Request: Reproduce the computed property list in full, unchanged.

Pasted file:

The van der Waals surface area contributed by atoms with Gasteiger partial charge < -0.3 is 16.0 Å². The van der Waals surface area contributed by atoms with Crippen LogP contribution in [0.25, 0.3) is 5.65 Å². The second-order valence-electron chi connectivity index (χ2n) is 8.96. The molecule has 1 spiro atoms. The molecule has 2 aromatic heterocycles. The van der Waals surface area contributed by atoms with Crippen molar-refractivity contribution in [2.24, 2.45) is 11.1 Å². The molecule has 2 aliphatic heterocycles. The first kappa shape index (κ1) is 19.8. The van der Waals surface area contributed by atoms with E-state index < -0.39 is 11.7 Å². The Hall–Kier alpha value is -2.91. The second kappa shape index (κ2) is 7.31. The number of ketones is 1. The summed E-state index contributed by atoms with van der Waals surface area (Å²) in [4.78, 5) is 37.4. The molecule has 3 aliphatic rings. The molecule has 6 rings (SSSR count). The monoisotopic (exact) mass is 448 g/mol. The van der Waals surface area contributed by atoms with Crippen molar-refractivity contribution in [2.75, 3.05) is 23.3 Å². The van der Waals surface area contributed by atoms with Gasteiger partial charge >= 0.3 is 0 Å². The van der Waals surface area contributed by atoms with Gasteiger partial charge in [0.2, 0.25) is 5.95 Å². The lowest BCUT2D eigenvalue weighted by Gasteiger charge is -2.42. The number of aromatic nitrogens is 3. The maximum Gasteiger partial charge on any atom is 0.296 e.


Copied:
The van der Waals surface area contributed by atoms with Gasteiger partial charge < -0.3 is 16.0 Å². The van der Waals surface area contributed by atoms with Crippen LogP contribution in [0.25, 0.3) is 5.65 Å². The second-order valence-electron chi connectivity index (χ2n) is 8.96. The molecule has 1 spiro atoms. The molecule has 2 aromatic heterocycles. The van der Waals surface area contributed by atoms with Crippen molar-refractivity contribution in [2.24, 2.45) is 11.1 Å². The molecule has 2 aliphatic heterocycles. The first kappa shape index (κ1) is 19.8. The van der Waals surface area contributed by atoms with E-state index < -0.39 is 11.7 Å². The Hall–Kier alpha value is -2.91. The second kappa shape index (κ2) is 7.31. The number of ketones is 1. The summed E-state index contributed by atoms with van der Waals surface area (Å²) in [4.78, 5) is 37.4. The molecule has 3 aliphatic rings. The molecule has 6 rings (SSSR count). The monoisotopic (exact) mass is 448 g/mol. The van der Waals surface area contributed by atoms with Crippen molar-refractivity contribution in [2.75, 3.05) is 23.3 Å². The van der Waals surface area contributed by atoms with Gasteiger partial charge >= 0.3 is 0 Å². The van der Waals surface area contributed by atoms with Gasteiger partial charge in [0.2, 0.25) is 5.95 Å². The lowest BCUT2D eigenvalue weighted by Gasteiger charge is -2.42. The number of aromatic nitrogens is 3. The maximum Gasteiger partial charge on any atom is 0.296 e.